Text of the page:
This year’s Kent Property Market Report has been published and it is packed full of good news for Medway.
It’s a detailed report produced by Caxtons Chartered Surveyors, Kent County Council and Locate in Kent, designed to give a concise appraisal of property development and investment across the county, broken into six key areas of performance; business parks, offices, industrial and distribution, retail, rural and residential.
The headline reads that despite the uncertainty of Brexit, the UK economy has proven resilient and the economic output for 2018 overall is expected to show growth of approximately 1.4%. But there are wide variations in the output of the various sectors which make up our economy. Focussing on the residential housing market, nationally there has been low turnover with the perceived Brexit effect taking its toll on home moves. But Kent’s new home market is buoyant. The build of over 7,800 new homes were completed last year which is a 7.3% increase from 2016/7, and numbers are expected to rise further over the next few years. Not only that but land values are still increasing:
The report stated Medway property transactions reached 4,342 during 2017 with an average house price of £257,292. These sales and purchases were slightly lower than the previous year but at 5.8%, they are pretty much in line with national statistics of 5.1% and what was expected. And that’s where the bad news (if you can call it that) ends.
Some of the developments I’ve mentioned in previous articles, such as Countryside’s Rochester Riverside development, Kitchener Barracks at the Dockyard and the Innovation Park Medway are all highlighted as major contributors to the ongoing projection of growth in Medway. These new builds are supported by schemes like Help to Buy which are playing a big part in mobilising the market.
The report also made it clear that Medway Council have been working on a development strategy that considers growth options into 2035, which I assume is a nod to their ambitious vision to be a leading waterfront university city by 2035. The Council also say they are focussed on brownfield and riverside development and expansion of existing settlements, plus a potential new settlement on the Hoo Peninsula.
Of course the first fear for all existing residents of Medway is infrastructure, something that Andrew Clague, Senior Partner at Clague Architects is well aware of. The report quoted him as saying, “the issue that we must confront is the population of Kent and Medway will rise by almost 400,000 over the next 15 years. The challenge is how and where can we create the 170,000 new jobs to support 178,600 new homes? What is needed is a holistic approach to Town Planning, designing these new communities. This can only be achieved by cohesively master planning places where people want to live, and where businesses can move to and grow in. This critically involves designing in education, retail and healthcare provision from the outset.”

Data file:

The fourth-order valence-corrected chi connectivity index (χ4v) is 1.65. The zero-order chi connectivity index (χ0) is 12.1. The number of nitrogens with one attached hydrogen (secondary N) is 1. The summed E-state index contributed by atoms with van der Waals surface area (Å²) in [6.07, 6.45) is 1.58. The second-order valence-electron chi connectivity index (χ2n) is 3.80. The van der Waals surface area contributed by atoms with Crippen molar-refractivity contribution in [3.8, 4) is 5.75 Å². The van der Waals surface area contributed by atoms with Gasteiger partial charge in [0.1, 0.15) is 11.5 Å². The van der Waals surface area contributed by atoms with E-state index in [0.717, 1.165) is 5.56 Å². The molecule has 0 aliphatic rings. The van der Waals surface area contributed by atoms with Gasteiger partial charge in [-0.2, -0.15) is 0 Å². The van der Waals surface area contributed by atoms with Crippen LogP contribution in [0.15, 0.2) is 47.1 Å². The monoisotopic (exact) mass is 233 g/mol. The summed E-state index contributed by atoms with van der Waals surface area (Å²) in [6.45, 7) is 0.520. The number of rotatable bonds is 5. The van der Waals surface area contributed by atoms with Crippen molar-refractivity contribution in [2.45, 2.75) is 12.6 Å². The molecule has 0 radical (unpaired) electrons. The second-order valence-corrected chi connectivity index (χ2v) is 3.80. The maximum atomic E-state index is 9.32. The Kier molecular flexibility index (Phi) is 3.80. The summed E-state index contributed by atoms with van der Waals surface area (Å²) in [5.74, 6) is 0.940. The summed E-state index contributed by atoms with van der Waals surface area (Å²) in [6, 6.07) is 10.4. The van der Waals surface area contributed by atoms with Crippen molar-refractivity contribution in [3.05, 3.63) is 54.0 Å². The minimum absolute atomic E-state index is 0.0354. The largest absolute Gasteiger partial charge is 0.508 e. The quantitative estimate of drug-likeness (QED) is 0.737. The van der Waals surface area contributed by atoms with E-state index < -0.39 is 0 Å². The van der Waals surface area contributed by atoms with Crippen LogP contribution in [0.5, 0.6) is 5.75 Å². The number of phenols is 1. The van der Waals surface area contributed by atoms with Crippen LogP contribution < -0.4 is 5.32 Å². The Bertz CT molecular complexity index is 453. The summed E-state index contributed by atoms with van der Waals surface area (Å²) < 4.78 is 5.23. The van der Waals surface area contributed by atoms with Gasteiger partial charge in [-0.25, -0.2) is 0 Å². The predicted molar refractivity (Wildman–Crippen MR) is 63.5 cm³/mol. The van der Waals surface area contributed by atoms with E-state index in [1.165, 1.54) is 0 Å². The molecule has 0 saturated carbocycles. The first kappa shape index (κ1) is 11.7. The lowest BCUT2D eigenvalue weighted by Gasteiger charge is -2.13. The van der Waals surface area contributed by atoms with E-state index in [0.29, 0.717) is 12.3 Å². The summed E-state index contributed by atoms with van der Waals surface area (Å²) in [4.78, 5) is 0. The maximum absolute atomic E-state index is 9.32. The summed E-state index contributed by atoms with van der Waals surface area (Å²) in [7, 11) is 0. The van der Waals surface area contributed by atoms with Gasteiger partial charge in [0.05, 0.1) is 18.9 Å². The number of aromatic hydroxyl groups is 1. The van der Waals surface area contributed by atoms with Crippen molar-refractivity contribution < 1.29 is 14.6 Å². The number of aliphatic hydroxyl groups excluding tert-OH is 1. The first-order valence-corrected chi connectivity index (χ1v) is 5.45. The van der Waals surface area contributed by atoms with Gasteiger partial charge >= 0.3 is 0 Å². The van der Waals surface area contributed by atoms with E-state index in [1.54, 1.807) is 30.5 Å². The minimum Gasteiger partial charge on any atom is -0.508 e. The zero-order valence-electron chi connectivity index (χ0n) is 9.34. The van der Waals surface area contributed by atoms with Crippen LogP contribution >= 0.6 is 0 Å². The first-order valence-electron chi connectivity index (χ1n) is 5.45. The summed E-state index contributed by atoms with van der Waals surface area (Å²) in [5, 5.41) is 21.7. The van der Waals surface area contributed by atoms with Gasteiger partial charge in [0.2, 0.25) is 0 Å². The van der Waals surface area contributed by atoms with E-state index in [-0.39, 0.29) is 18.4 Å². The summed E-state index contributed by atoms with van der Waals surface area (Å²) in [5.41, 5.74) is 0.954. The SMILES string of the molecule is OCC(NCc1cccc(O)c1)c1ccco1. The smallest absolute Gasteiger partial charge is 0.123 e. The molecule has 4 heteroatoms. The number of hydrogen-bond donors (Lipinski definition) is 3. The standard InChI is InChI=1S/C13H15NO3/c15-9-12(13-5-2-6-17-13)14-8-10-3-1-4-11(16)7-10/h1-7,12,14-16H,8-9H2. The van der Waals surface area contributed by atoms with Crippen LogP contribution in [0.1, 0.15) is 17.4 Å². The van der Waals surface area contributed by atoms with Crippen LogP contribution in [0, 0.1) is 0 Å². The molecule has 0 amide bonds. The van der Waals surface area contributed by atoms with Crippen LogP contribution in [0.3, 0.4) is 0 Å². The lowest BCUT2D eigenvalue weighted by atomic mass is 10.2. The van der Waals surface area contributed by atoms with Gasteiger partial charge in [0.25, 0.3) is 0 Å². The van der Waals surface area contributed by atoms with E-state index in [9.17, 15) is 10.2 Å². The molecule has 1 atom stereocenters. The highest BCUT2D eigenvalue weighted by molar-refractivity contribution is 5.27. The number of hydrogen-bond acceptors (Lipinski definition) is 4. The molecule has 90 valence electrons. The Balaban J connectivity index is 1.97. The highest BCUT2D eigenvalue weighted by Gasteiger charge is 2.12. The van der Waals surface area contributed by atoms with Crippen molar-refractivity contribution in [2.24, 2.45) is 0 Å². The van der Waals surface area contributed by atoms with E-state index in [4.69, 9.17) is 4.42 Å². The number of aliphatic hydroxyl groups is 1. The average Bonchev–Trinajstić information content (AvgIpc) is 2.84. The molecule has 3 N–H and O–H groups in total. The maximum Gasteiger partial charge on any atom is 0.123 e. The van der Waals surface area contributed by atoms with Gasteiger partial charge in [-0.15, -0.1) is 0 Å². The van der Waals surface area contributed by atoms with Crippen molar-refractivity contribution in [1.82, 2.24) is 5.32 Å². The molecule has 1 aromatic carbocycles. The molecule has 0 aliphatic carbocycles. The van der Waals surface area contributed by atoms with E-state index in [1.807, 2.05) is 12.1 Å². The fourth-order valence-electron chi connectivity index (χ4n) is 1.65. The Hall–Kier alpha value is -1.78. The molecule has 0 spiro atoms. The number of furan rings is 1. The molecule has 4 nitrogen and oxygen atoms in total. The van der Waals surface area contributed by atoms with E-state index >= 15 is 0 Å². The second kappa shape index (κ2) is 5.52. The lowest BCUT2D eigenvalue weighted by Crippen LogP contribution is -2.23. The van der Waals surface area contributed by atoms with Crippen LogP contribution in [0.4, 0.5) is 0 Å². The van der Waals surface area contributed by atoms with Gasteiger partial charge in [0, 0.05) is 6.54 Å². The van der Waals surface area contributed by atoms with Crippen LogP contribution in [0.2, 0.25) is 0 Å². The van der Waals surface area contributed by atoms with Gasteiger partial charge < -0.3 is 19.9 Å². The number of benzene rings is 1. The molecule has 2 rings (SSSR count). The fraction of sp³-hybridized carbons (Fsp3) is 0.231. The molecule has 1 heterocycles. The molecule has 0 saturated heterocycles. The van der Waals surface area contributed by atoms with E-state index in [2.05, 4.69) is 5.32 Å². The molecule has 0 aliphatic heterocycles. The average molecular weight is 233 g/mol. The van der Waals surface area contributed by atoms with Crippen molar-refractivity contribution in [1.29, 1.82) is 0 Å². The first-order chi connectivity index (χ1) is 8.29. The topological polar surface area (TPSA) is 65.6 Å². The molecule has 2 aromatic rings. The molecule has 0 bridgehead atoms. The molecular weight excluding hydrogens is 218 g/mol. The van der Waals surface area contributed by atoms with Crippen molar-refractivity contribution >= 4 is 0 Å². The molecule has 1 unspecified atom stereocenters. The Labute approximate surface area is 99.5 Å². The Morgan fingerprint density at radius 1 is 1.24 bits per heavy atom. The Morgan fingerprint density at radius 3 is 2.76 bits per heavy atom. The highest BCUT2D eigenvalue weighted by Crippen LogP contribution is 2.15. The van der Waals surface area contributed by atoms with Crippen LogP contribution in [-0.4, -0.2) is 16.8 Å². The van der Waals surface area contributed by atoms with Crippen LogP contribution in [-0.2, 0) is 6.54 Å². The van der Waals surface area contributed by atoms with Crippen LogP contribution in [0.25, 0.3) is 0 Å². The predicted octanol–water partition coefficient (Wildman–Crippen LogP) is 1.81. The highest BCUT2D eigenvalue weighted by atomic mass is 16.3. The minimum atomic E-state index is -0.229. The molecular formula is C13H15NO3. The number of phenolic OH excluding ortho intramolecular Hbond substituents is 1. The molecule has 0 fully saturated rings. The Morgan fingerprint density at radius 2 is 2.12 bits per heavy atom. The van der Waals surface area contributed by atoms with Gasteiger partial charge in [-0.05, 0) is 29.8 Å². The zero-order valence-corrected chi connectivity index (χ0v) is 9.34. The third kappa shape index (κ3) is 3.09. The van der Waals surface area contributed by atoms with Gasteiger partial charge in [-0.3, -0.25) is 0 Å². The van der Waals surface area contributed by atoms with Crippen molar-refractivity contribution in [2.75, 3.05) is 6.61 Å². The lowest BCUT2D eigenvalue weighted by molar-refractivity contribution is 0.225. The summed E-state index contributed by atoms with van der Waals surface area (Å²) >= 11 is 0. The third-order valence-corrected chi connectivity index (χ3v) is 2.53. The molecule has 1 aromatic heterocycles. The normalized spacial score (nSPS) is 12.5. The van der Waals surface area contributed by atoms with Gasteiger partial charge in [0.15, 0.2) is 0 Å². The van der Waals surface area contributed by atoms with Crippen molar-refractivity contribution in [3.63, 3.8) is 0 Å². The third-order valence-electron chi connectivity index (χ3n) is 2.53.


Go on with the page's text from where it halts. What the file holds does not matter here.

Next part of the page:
There was a great deal of information on the other property sectors in the report too, including a pipeline of 250 investment projects for companies looking to start up, expand or relocate in Kent and Medway. These all play a big part in boosting our local economy and in turn housing in the area. There is also a £22m investment being ploughed into existing Medway highways to increase capacity, improve accessibility and reduce congestion. This includes a new train station in Strood with connectivity to the Medway City Estate, and improvements between the A289 Four Elms Roundabout and the Medway Tunnel. The retail and the industrial sectors are also booming with strong demand for distribution space. An example being Amazon’s 34,000m2 last mile sorting centre due to open in Medway later this year.
If you get time, I’d highly suggest having a read of the full report which you can access here. It’s truly insightful and for anyone questioning the growth and prosperity of Medway, it will quickly allay their concerns. If you or anyone you know has any specific questions about the Medway property market, I’m always available to help. Email me at firstname.lastname@example.org or call 07944 726676.